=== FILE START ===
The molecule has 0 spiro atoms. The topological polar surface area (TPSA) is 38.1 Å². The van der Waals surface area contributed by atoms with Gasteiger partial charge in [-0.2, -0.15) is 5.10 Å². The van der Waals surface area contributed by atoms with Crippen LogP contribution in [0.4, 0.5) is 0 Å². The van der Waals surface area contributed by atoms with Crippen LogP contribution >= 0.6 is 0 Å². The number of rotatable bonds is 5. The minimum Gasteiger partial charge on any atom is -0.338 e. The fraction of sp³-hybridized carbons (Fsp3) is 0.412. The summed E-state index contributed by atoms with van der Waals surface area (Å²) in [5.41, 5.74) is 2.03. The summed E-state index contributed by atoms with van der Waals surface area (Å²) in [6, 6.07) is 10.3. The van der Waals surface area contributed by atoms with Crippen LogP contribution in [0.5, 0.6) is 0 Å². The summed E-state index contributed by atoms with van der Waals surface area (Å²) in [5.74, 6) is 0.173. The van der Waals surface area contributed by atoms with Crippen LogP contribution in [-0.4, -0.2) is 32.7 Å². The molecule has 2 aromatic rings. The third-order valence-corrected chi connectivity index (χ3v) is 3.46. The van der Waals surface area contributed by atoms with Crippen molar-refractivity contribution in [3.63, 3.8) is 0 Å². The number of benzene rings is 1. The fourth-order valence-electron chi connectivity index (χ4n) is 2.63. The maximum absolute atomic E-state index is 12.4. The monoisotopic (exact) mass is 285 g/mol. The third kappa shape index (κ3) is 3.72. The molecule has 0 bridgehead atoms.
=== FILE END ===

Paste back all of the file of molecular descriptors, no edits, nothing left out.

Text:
The molecule has 0 spiro atoms. The topological polar surface area (TPSA) is 38.1 Å². The van der Waals surface area contributed by atoms with Gasteiger partial charge in [-0.2, -0.15) is 5.10 Å². The van der Waals surface area contributed by atoms with Crippen LogP contribution in [0.4, 0.5) is 0 Å². The van der Waals surface area contributed by atoms with Crippen LogP contribution >= 0.6 is 0 Å². The number of rotatable bonds is 5. The minimum Gasteiger partial charge on any atom is -0.338 e. The fraction of sp³-hybridized carbons (Fsp3) is 0.412. The summed E-state index contributed by atoms with van der Waals surface area (Å²) in [5.41, 5.74) is 2.03. The summed E-state index contributed by atoms with van der Waals surface area (Å²) in [6, 6.07) is 10.3. The van der Waals surface area contributed by atoms with Crippen LogP contribution in [0.5, 0.6) is 0 Å². The summed E-state index contributed by atoms with van der Waals surface area (Å²) in [5.74, 6) is 0.173. The van der Waals surface area contributed by atoms with Crippen LogP contribution in [-0.4, -0.2) is 32.7 Å². The molecule has 2 aromatic rings. The third-order valence-corrected chi connectivity index (χ3v) is 3.46. The van der Waals surface area contributed by atoms with Crippen molar-refractivity contribution in [3.63, 3.8) is 0 Å². The number of benzene rings is 1. The fourth-order valence-electron chi connectivity index (χ4n) is 2.63. The maximum absolute atomic E-state index is 12.4. The monoisotopic (exact) mass is 285 g/mol. The third kappa shape index (κ3) is 3.72. The molecule has 0 bridgehead atoms.